December 2003

The Streamlined Sales Tax Project

By Mary McLaughlin

A sales tax is an excise tax on goods or services purchased by a consumer from a retailer that has a physical presence in the same state as the consumer. The buyer bears the legal burden of the tax but the seller is required to collect and remit the tax to the state. A use tax is a compensating tax for the privilege of using, storing, or consuming within the state tangible personal property or specified services, the purchase of which would have been subject to sales tax had the sale occurred within the state.

Currently, 45 states and the District of Columbia impose a sales tax and a compensating use tax. America’s sales and use tax system, with 7,500 state and local taxing jurisdictions across the country, is antiquated, complex, and cumbersome to businesses. One of the problems with so many taxing jurisdictions is that they often have different laws or definitions of what is taxable. For example, potato chips might be defined as a food in one state (typically nontaxable), but as a candy—and therefore taxable—in the next.

The Streamlined Sales Tax Project (SSTP) is an effort by state governments, with input from local governments and the private sector, to completely overhaul the existing sales and use tax system. The project was organized under the auspices of the National Governors Association and the National Conference of State Legislatures in March 2000. The goal of the SSTP is to substantially reduce the costs and burdens of sales tax compliance for businesses through a combination of simplified laws and administrative policies. Thirty-nine states and the District of Columbia are participating in the SSTP as implementing states. New Jersey and New York are members, and Connecticut’s Governor Rowland issued a directive to participate in the SSTP discussions.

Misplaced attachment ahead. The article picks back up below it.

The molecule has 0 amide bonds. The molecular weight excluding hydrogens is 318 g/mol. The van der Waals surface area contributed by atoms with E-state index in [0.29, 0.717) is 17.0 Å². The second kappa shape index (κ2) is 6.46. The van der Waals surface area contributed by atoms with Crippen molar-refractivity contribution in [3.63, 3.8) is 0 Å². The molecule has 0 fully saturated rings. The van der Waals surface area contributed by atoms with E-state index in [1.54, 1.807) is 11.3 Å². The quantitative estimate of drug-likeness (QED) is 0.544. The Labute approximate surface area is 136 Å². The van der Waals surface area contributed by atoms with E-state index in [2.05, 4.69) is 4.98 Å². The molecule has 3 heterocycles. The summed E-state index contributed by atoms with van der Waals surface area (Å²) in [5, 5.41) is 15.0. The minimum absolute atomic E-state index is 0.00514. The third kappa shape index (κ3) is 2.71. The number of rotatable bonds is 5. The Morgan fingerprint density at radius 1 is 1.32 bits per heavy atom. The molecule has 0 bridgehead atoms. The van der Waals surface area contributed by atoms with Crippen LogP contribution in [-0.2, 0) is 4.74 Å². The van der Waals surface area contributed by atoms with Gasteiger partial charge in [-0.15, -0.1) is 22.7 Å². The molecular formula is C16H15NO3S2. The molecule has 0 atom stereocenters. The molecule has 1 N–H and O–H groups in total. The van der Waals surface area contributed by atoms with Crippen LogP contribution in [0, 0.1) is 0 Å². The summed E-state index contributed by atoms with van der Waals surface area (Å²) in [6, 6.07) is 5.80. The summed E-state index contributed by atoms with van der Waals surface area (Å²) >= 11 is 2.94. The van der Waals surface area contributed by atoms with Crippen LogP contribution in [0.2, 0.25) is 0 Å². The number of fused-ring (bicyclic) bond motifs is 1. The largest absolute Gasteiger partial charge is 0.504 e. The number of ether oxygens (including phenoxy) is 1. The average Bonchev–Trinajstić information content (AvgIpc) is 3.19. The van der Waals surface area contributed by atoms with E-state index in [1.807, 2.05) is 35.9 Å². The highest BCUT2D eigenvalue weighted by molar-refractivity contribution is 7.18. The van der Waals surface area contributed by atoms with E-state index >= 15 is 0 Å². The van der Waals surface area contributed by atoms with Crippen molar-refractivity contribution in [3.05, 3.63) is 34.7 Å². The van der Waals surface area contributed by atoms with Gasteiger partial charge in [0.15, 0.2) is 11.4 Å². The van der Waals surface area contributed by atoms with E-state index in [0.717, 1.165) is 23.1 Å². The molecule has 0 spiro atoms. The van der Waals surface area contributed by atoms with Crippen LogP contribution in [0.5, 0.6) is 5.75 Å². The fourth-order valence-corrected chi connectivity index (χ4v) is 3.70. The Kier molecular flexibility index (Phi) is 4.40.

According to a survey by KPMG, tax executives expect the SSTP and similar tax issues, such as a possible move by the United States to a national consumption tax, to influence their company’s ability to compete domestically and internationally over the next five years.

Streamlined Sales and Use Tax Agreement

It is estimated that a simplified and uniform sales tax system could save businesses millions of dollars in efficiencies by removing the burden of complying with existing laws, rules, and regulations in thousands of jurisdictions. Toward this goal, the SSTP participating states approved the Streamlined Sales and Use Tax Agreement in November 2002. The agreement establishes uniform definitions for taxable goods and requires participating states and local governments to have one statewide tax rate for each type of product, effective 2006. The following are some of the key features and requirements of the agreement:

Future Developments

Member states continue to meet and finalize remaining issues, such as definitions pertaining to digital property and the bundling of services. Participants expect the threshold to activate the agreement will be reached by 2004. The work of the SSTP and implementation of the agreement by member states is a win-win situation for both states and businesses toward the goal to simplify the sales and use tax system.

Mary McLaughlin, CPA, is a tax manager with the Ciba Specialty Chemical Corporation.

Edwin B. Morris, CPA
Rosenberg Neuwirth & Kuchner

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